Exam boards should face fines if they fail to stick to guidelines on standards, the head of the Royal Society of Chemistry said today.
Awarding bodies are competing in a "race to the bottom" as they battle to make their courses attractive to schools and students, Dr Richard Pike claimed.
He said boards should face penalties in the same way that Forumla 1 drivers are banned if they break the rules, or as those who break competition laws are fined.
Speaking at the opening of a new chemistry block at Millfield School in Somerset today, Dr Pike will say: "Evidence gathered recently by the science community has identified entire science papers with no underlying mathematics, and science questions with no science. This is a blatant breach of expected standards."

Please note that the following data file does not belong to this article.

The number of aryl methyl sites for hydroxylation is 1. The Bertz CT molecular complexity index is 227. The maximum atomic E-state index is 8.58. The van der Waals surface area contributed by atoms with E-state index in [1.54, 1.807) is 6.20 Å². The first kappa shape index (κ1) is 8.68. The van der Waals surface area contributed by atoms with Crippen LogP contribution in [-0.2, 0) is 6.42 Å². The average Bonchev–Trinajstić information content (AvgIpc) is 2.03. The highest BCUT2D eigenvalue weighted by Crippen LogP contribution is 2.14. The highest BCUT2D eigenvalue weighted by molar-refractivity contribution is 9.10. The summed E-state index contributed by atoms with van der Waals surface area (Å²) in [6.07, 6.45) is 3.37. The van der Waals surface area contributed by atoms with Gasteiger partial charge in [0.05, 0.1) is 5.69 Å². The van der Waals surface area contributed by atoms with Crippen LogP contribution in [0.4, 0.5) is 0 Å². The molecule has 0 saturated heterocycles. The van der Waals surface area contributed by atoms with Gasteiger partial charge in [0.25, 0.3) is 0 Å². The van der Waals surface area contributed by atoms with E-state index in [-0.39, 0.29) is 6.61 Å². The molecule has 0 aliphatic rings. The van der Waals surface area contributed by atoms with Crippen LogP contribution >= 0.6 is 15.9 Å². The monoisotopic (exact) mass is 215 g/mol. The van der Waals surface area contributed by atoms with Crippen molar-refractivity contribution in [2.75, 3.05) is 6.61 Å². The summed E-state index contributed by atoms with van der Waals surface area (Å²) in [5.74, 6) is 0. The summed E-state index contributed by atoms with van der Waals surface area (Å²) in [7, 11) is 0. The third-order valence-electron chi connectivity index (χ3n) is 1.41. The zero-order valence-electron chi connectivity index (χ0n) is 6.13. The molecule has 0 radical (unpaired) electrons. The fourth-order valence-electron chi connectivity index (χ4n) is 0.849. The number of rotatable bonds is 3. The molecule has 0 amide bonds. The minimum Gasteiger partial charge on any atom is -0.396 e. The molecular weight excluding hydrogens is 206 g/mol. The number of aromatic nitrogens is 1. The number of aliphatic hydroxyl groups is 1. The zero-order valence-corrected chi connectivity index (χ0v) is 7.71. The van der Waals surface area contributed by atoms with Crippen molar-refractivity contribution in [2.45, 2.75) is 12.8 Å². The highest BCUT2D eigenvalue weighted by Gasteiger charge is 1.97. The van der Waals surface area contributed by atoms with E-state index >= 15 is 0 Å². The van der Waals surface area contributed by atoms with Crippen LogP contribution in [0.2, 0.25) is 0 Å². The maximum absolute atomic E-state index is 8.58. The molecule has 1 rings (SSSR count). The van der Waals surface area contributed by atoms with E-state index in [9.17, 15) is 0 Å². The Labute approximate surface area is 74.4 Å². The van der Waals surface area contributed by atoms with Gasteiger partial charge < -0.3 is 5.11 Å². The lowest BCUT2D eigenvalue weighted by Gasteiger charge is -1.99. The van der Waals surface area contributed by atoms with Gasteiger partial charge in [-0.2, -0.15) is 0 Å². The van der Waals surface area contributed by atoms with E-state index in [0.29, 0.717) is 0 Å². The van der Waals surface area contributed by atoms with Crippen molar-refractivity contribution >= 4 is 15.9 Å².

He will add: "As examining boards compete to makes their wares more attractive to schools and pupils, it really is 'a race to the bottom', with each one pushing the boundaries set by the regulators and sometimes going right through them.
"Even attempts to make topics more relevant through the How Science Works initiative, as demanded by specifications, have been largely abandoned in some cases, as boards focus on simplicity and multiple choice questions.
"In any other endeavour, this would be unacceptable. Break the rules in Formula 1, and you get banned. Contravene competition law, and you get fined.
"A million pound surcharge would focus the mind of any examining board chief executive and overnight would do more than years of 'discussion between stakeholders'."